Beautifully written, with echoes of Barbara Vine and Daphne du Maurier * Andrew Taylor, Spectator Books of the Year 2018 * Elegant, atmospheric, vivid * The Big Issue * Cannily releasing clues on the way to an explosive finale . . . The lush setting and remarkable characters make for an immersive mystery * Publishers Weekly * Full of dark foreboding. Claire Fuller is a dazzling storyteller * Belfast Telegraph * With shades of Brideshead and Manderley, Claire Fuller's atmospheric third novel plays a satisfyingly unpredictable game with reader expectations. Prepare to be meticulously unsettled and horribly enthralled * Country Life * Naturally engaging and elegantly written. Fuller is an amply gifted storyteller * Spectator * Loneliness, guilt and atonement are at the heart of the atmospheric Bitter Orange * Good Housekeeping * Full of complex characters and narrative richness * The Sunday Times Culture * Atmospheric. Rich, clever and very readable. * Amanda Craig, Telegraph * Beautiful and sinister with a gothic thriller feel * Prima * A smart creation from a skilled writer: a heady psychological novel that builds its layers carefully to allow gradual revelations and stomach-churning surprises * Financial Times * Multi-layered, lush, twisty and brilliantly clever * The Sunday Mirror * Fuller is a master at summoning the atmosphere of a heady, hot summer that thrums with tension * Stylist * An exquisite and skilfully written novel, which worms its way under your skin while Frances's loneliness seeps off every page * Red * Dark, beautifully written. It reminds me very much of Ian McEwan's Atonement, with similar slow-build tension and claustrophobic atmosphere * The Pool * A rich, dark pressure cooker of a novel that simmers with slow heat and suppressed tension * Ruth Ware * A compulsive page-turner. Fuller creates an atmosphere of simmering menace with all the assurance of a latter-day Daphne du Maurier * The Times * This darkly smouldering, desperately sad, superior psychological thriller contains shades of Zoe Heller's Notes On A Scandal * Daily Mail * It is rare for me to put down a novel and then immediately consider rereading it to see what cleverness I might have missed. This time, though, I am tempted. * Lucy Atkins, Sunday Times * Bewitching, otherworldly . . . full of dark foreboding. Claire Fuller is a dazzling storyteller. * Scotsman * Sinister and suspenseful, this gothic novel simmers with guilt, lust and envy * Mail on Sunday * A sinister story that considers the terrifying lengths people will go to escape their pasts. In the vein of Shirley Jackson's bone-chilling The Haunting of Hill House, Fuller's disturbing novel will entrap readers in its twisty narrative, leaving them to reckon with what is real and what is unreal. An intoxicating, unsettling masterpiece. * Kirkus * A rich and hypnotic read * Tatler * Heady, claustrophobic . . . makes for perfect heatwave reading. Echoes Penelope Lively's Booker-winning Moon Tiger, Anita Brookner's Look At Me, and Sarah Waters' The Little Stranger * Independent * Bitter Orange reads like an assured, old-school, du Maurieresque classic. It's an atmospheric page-turner that speeds us towards a bloody climax of shocks and surprises * Irish Times * As haunting as tuberose and delicate as a scalpel * Laline Paull * A twisty, thorny, darkly atmospheric page turner about loneliness and belonging * Gabriel Tallent, author of My Absolute Darling * A delicate and disturbing read, alive with love, lust, envy and guilt * S Magazine * A stealthy shocker about thwarted desire. A sinister, slow-burn tale that saves its most heart-wrenching revelation for last * Metro * Reminds me of JL Carr's A Month in the Country, Daphne Du Maurier's Jamaica Inn, and Shirley Jackson's We Have Always Lived in the Castle. Incredibly atmospheric, vivid, and intriguing. I had to keep reminding myself that I wasn't reading a forgotten classic. * Emma Healey * Rich and compelling. Fuller is an accomplished writer * Observer *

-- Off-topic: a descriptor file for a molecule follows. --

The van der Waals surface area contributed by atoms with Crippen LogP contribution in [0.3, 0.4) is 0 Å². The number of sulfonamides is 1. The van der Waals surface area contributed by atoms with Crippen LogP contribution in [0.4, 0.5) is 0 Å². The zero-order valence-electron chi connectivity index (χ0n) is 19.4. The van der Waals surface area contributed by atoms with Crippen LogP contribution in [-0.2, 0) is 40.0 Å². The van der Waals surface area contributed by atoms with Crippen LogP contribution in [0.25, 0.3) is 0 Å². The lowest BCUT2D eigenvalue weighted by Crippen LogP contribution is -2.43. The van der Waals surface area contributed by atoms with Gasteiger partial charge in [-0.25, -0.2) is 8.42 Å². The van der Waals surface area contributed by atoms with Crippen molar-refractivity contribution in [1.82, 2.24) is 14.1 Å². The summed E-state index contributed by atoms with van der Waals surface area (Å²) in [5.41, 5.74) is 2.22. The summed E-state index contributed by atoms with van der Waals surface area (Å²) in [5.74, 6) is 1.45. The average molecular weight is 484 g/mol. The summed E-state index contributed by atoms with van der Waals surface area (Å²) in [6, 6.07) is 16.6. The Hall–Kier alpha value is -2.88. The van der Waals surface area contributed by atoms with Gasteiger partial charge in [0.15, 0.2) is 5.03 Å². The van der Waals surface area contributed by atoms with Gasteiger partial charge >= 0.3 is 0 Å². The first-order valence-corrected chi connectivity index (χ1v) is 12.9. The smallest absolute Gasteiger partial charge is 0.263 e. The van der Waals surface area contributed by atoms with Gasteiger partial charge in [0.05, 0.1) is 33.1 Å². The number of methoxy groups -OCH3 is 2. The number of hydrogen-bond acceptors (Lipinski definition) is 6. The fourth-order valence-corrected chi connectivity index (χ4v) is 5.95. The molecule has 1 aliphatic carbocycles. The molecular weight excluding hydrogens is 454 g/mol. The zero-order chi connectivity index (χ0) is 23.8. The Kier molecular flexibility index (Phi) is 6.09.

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About Claire Fuller

Claire Fuller was born in Oxfordshire, England, in 1967. She gained a degree in sculpture from Winchester School of Art, but went on to have a long career in marketing and didn't start writing until she was forty. Bitter Orange is her third novel. Her first novel, Our Endless Numbered Days, won the Desmond Elliott Prize. She has an MA in Creative and Critical Writing from the University of Winchester and lives in Hampshire with her husband and two children.
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Rating details

1,116 ratings
3.76 out of 5 stars
5 23% (253)
4 41% (455)
3 29% (322)
2 6% (70)
1 1% (16)